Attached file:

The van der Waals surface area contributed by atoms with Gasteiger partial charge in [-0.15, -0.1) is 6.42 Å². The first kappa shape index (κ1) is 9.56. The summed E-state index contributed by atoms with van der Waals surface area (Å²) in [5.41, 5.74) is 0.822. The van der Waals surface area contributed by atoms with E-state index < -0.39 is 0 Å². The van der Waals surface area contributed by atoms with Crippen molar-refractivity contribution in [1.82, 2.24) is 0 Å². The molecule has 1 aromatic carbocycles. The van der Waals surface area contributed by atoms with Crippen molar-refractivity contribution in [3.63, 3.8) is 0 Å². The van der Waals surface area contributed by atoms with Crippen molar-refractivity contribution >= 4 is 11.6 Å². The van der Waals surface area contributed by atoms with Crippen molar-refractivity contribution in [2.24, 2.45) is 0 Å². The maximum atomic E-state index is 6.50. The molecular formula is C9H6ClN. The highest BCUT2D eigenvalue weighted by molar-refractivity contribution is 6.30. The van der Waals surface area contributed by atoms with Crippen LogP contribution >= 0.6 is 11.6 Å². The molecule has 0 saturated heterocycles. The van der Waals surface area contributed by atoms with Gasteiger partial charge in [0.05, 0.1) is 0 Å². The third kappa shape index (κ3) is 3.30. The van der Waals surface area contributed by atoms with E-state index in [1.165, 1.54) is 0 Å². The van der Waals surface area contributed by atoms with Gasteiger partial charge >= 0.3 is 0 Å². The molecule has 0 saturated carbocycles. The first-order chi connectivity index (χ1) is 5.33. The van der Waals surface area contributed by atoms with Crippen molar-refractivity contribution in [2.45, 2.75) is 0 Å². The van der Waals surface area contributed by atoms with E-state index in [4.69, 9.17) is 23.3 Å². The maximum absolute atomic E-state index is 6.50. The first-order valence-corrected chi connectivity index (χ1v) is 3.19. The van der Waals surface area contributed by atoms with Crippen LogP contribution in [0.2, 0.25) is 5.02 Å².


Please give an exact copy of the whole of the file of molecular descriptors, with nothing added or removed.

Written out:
The van der Waals surface area contributed by atoms with Gasteiger partial charge in [-0.15, -0.1) is 6.42 Å². The first kappa shape index (κ1) is 9.56. The summed E-state index contributed by atoms with van der Waals surface area (Å²) in [5.41, 5.74) is 0.822. The van der Waals surface area contributed by atoms with E-state index < -0.39 is 0 Å². The van der Waals surface area contributed by atoms with Crippen molar-refractivity contribution in [1.82, 2.24) is 0 Å². The molecule has 1 aromatic carbocycles. The van der Waals surface area contributed by atoms with Crippen molar-refractivity contribution in [3.63, 3.8) is 0 Å². The van der Waals surface area contributed by atoms with Crippen molar-refractivity contribution >= 4 is 11.6 Å². The van der Waals surface area contributed by atoms with Crippen molar-refractivity contribution in [2.24, 2.45) is 0 Å². The maximum atomic E-state index is 6.50. The molecular formula is C9H6ClN. The highest BCUT2D eigenvalue weighted by molar-refractivity contribution is 6.30. The van der Waals surface area contributed by atoms with Crippen LogP contribution >= 0.6 is 11.6 Å². The molecule has 0 saturated heterocycles. The van der Waals surface area contributed by atoms with Gasteiger partial charge in [0.05, 0.1) is 0 Å². The third kappa shape index (κ3) is 3.30. The van der Waals surface area contributed by atoms with E-state index in [1.165, 1.54) is 0 Å². The van der Waals surface area contributed by atoms with Gasteiger partial charge >= 0.3 is 0 Å². The molecule has 0 saturated carbocycles. The first-order chi connectivity index (χ1) is 5.33. The van der Waals surface area contributed by atoms with Crippen molar-refractivity contribution in [2.45, 2.75) is 0 Å². The van der Waals surface area contributed by atoms with E-state index in [4.69, 9.17) is 23.3 Å². The maximum absolute atomic E-state index is 6.50. The first-order valence-corrected chi connectivity index (χ1v) is 3.19. The van der Waals surface area contributed by atoms with Crippen LogP contribution in [0.2, 0.25) is 5.02 Å².